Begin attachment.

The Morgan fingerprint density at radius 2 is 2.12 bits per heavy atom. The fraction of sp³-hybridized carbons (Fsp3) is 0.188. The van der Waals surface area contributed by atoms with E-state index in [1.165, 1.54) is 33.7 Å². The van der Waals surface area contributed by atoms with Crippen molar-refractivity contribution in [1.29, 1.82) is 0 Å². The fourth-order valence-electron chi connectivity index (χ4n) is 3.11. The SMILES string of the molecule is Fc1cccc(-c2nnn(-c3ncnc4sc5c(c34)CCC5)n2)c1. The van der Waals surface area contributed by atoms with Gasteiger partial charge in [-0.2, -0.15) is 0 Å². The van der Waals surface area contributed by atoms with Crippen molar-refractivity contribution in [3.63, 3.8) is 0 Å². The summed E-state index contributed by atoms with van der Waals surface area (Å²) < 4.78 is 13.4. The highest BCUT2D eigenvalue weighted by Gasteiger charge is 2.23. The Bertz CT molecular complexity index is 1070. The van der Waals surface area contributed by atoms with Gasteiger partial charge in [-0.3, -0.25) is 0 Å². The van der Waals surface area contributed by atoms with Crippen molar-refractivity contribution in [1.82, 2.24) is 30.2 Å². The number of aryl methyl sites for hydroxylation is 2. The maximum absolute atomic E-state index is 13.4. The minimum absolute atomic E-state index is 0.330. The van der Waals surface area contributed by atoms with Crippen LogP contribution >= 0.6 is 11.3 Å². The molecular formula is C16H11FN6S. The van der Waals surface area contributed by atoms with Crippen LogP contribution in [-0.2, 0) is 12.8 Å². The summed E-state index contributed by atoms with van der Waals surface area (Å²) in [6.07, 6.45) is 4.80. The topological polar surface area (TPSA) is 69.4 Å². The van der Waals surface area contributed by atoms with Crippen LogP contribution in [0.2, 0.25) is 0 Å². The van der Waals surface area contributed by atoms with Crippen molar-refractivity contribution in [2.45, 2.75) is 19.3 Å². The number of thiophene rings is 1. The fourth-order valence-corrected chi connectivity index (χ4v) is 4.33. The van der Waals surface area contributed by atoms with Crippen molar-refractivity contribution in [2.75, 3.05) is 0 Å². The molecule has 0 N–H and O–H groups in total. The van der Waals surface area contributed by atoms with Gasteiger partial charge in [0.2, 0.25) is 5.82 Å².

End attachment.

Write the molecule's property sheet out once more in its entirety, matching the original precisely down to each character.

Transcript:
The Morgan fingerprint density at radius 2 is 2.12 bits per heavy atom. The fraction of sp³-hybridized carbons (Fsp3) is 0.188. The van der Waals surface area contributed by atoms with E-state index in [1.165, 1.54) is 33.7 Å². The van der Waals surface area contributed by atoms with Crippen molar-refractivity contribution in [1.29, 1.82) is 0 Å². The fourth-order valence-electron chi connectivity index (χ4n) is 3.11. The SMILES string of the molecule is Fc1cccc(-c2nnn(-c3ncnc4sc5c(c34)CCC5)n2)c1. The van der Waals surface area contributed by atoms with Gasteiger partial charge in [-0.2, -0.15) is 0 Å². The van der Waals surface area contributed by atoms with Crippen molar-refractivity contribution in [3.63, 3.8) is 0 Å². The summed E-state index contributed by atoms with van der Waals surface area (Å²) < 4.78 is 13.4. The highest BCUT2D eigenvalue weighted by Gasteiger charge is 2.23. The Bertz CT molecular complexity index is 1070. The van der Waals surface area contributed by atoms with Gasteiger partial charge in [-0.3, -0.25) is 0 Å². The van der Waals surface area contributed by atoms with Crippen molar-refractivity contribution in [1.82, 2.24) is 30.2 Å². The number of aryl methyl sites for hydroxylation is 2. The maximum absolute atomic E-state index is 13.4. The minimum absolute atomic E-state index is 0.330. The van der Waals surface area contributed by atoms with Crippen LogP contribution >= 0.6 is 11.3 Å². The molecular formula is C16H11FN6S. The van der Waals surface area contributed by atoms with Crippen LogP contribution in [-0.2, 0) is 12.8 Å². The summed E-state index contributed by atoms with van der Waals surface area (Å²) in [6.07, 6.45) is 4.80. The topological polar surface area (TPSA) is 69.4 Å². The van der Waals surface area contributed by atoms with Crippen LogP contribution in [0.2, 0.25) is 0 Å². The van der Waals surface area contributed by atoms with Crippen molar-refractivity contribution in [2.45, 2.75) is 19.3 Å². The number of thiophene rings is 1. The fourth-order valence-corrected chi connectivity index (χ4v) is 4.33. The van der Waals surface area contributed by atoms with Crippen molar-refractivity contribution in [2.75, 3.05) is 0 Å². The molecule has 0 N–H and O–H groups in total. The van der Waals surface area contributed by atoms with Gasteiger partial charge in [0.2, 0.25) is 5.82 Å².